After quite a bit of chatter, we’ve decided to finally put up our own blog! This is an opportunity for us to share feedback, and relay information we’re blessed enough to collect from our peers, and students. We hope you’ll enjoy this as a place to share information, and if there’s anything you’d like us to talk about – please let us know!
There’s a lot of debate about the use of music in yoga classes today. Most traditional classes use music that fits the tone of their class, while some teachers argue against the use of music all together. While there be alot of different opinions on what is best – we believe that there is really no right answer.
Most information today related to music in yoga is meant to support a specific objective, or the opinion of one person – but yoga is universal and also a very personal practice. What one teacher prefers may be different from the next.
With all these differing opinions, we’ve created a simple guide for you on how to build your next yoga class playlist.
1. Choose Ambient Music
For many people, yoga is a way to access to their own personal sanctuary. A place where the rest of the world stops and an internal peace calmly rises from within. A ton of studies have been conducted into the power of sound as a way to help provide focus and inner peace. Ambient music can help to quiet the conscious mind, providing an avenue for the deeper parts of a yoga practice to arise. If you’re looking to provide a calming and meditative experience to your class, ambient sounds can be a valuable tool.
2. Use Themes
Themes can be a powerful way to inspire your students in their personal practice. Choosing music that relates to your class theme is a great way to create an empowering class experience. If you have a class theme that focuses on balance, you could choose calming ambient music to help balance the mind, or you could even use songs with lyrics related to balance. Another example would be if your class theme was inner power or confidence, you could use more uplifting and energetic music with your sequence. Planning your music with your class themes is a great way to create a better class experience for your students.
3. Choose Appropriate Music
As a teacher, using your creativity and personal preference when picking your list is great. However, it is important to keep in mind the style of yoga you are teaching when curating your music list. A high cardio power yoga class might be better suited with upbeat and lively music. At the same time, a restorative yoga class might need a more calm and quiet play list. A vinyasa flow class could have a mix of calming music for the warm up and cool down and more upbeat music during the peak poses.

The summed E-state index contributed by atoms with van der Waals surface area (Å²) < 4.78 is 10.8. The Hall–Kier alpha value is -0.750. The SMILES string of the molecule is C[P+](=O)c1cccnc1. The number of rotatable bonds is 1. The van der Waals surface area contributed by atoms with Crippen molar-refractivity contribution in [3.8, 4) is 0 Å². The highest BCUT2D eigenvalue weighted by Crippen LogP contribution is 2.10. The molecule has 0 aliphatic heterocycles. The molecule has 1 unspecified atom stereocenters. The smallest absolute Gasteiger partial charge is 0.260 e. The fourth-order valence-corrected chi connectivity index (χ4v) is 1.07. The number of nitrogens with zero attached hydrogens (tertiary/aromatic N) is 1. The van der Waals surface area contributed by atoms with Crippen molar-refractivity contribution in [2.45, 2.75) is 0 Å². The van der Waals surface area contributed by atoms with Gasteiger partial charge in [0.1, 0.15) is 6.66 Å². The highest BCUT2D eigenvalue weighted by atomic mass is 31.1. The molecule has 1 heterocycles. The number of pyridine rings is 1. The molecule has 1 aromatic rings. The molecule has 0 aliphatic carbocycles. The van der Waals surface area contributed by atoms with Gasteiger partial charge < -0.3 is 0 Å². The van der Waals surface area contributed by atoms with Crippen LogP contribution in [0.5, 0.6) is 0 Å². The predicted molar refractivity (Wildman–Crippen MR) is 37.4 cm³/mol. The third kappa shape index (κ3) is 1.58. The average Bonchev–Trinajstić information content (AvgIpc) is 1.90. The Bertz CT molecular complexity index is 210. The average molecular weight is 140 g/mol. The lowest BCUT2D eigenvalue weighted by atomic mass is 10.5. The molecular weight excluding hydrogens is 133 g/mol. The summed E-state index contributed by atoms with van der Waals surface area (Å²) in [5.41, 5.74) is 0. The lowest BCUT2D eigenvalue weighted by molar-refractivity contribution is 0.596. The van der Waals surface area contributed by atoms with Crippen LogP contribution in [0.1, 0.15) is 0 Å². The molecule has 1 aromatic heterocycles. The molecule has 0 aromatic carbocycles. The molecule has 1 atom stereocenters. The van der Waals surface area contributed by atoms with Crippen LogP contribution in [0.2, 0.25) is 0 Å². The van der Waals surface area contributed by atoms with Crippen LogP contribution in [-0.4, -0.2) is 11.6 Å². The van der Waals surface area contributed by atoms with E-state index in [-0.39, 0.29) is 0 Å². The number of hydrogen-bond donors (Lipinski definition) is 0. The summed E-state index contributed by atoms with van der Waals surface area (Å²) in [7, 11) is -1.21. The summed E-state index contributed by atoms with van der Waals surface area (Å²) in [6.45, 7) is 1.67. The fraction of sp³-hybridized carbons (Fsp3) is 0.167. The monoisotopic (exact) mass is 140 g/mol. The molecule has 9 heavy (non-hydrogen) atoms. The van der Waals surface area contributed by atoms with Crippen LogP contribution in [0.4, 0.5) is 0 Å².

4. Use Music With Lyrics
Often time yoga teachers will avoid music with lyrics for a number of reasons. But sometimes lyrics can actually pull the listener into the song and away from their internal self. Voice is a powerful entity. As teachers, we strive to find a voice that caters to our students. If you do choose to use music with words, make sure it’s appropriate to the theme of the class. Another option is to choose music with light lyrics but mostly instrumental music.
5. Time Your Playlist
Another consideration when picking your class playlist is the structure of the soundtrack itself. As a yoga teacher, you’re leading your class on a journey, and you want to provide a soundtrack which will complement this experience. Think of the different sections of a well sequenced yoga class – the intro, the warm up, peak poses, cool down, and Savasana. In each of these sections, your students will experience something different. For example, the intro and warm up is most likely going to be calm and slow. In contrast, the peak pose section may be more upbeat and lively.
6. Volume Is Important
The volume of your music is also important when planning playlists. You want to make sure the music is not too loud where it drowns out your instructions or distracts the class. Use a good quality speaker for your classes and make sure the volume is timed for each of the different sections of the class. For example, you may have the volume turned down a bit for the intro and warm up section of the class and then turn it up a slight notch for the peak poses. Once you get to the cool down and Savasana, you’ll want to turn down the volume again.